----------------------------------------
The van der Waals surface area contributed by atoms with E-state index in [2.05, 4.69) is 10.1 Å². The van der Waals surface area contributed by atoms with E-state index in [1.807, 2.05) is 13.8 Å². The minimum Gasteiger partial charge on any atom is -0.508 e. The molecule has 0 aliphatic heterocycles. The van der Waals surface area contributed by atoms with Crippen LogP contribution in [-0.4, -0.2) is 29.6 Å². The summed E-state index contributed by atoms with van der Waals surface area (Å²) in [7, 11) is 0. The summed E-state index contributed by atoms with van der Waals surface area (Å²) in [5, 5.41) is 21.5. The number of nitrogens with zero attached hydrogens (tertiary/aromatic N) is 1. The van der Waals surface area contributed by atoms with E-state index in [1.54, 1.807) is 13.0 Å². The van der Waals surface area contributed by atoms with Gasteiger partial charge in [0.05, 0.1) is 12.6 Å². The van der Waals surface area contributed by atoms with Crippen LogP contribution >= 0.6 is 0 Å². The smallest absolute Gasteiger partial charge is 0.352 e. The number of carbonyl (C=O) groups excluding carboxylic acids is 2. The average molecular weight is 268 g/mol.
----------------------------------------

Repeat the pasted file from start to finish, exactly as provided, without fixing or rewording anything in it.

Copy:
The van der Waals surface area contributed by atoms with E-state index in [2.05, 4.69) is 10.1 Å². The van der Waals surface area contributed by atoms with E-state index in [1.807, 2.05) is 13.8 Å². The minimum Gasteiger partial charge on any atom is -0.508 e. The molecule has 0 aliphatic heterocycles. The van der Waals surface area contributed by atoms with Crippen LogP contribution in [-0.4, -0.2) is 29.6 Å². The summed E-state index contributed by atoms with van der Waals surface area (Å²) in [7, 11) is 0. The summed E-state index contributed by atoms with van der Waals surface area (Å²) in [5, 5.41) is 21.5. The number of nitrogens with zero attached hydrogens (tertiary/aromatic N) is 1. The van der Waals surface area contributed by atoms with E-state index in [1.54, 1.807) is 13.0 Å². The van der Waals surface area contributed by atoms with Gasteiger partial charge in [0.05, 0.1) is 12.6 Å². The van der Waals surface area contributed by atoms with Crippen LogP contribution >= 0.6 is 0 Å². The smallest absolute Gasteiger partial charge is 0.352 e. The number of carbonyl (C=O) groups excluding carboxylic acids is 2. The average molecular weight is 268 g/mol.